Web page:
Joe Paterno and the Cult of Personality

A little bit of North Korea comes to State College, Pennsylvania.

The shocking revelations of the Freeh report continue to reverberate. Rick Reilly has written a powerful article, in which he expresses remorse over his own role in building the cult of Joe Paterno. Back in 1986, he wrote an article about Paterno for Sports Illustrated. While he was staying in State College, he received a phone call one night from a Penn State professor whom he does not identify:

    “Are you here to take part in hagiography?” he said.

    “What’s hagiography?” I asked.

    “The study of saints,” he said. “You’re going to be just like the rest, aren’t you? You’re going to make Paterno out to be a saint. You don’t know him. He’ll do anything to win. What you media are doing is dangerous.”

    Jealous egghead, I figured.

It seems that Reilly owes that “jealous egghead” an apology. This makes you wonder how many other people ignored warnings that Paterno wasn’t what he appeared to be. Or how many people were ignored, who argued that maybe it wasn’t a good idea to shower so much adulation on a man who was merely coaching a football team. “What you media are doing is dangerous.” It was dangerous, and it eventually blew up in people’s faces. When the Penn State Board of Trustees rightly fired Paterno, students rioted on campus. Look at the comment threads on sports blogs, and you will find that some people are still in a state of denial about what Paterno did. All this is simply madness.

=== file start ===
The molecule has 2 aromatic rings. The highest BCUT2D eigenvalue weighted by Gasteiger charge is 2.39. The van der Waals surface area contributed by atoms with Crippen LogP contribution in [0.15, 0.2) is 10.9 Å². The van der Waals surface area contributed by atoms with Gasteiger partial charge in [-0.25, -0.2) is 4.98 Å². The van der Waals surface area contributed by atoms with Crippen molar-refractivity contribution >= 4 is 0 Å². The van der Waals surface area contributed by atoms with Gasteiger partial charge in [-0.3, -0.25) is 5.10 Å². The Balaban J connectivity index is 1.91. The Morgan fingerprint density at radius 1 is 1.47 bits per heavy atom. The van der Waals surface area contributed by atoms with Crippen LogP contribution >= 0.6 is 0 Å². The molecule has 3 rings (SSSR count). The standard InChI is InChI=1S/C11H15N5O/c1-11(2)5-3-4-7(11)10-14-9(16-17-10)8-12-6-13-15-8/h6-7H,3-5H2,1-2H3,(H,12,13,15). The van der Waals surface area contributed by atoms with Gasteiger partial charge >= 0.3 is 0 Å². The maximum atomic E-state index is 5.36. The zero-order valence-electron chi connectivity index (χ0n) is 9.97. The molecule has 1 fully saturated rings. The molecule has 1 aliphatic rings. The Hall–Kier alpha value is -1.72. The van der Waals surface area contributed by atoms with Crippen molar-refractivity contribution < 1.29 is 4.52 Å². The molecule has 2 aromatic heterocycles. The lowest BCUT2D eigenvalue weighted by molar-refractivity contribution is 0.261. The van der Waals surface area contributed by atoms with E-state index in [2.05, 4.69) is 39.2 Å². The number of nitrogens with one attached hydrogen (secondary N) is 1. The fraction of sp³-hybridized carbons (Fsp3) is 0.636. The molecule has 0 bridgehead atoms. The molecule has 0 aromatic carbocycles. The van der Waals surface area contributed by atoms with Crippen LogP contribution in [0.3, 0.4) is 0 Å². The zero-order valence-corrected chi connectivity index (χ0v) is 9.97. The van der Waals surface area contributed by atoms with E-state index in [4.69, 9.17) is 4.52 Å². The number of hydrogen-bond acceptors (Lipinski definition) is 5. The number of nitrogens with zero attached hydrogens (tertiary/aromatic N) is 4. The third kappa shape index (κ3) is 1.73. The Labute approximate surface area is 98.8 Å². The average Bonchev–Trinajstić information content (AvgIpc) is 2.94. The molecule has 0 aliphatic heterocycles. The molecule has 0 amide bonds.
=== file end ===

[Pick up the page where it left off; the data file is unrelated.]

If there is one thing that life teaches us, it is that if something seems too good to be true, it probably is. Joe Paterno, we were told, built a winning college football team while managing to remain completely principled. Yeah, right. In recent years, it became obvious that Paterno was coach in name only, yet people played along with the pretense, because the myth of Paterno had to be maintained at all costs.

And now we know just how much it cost.

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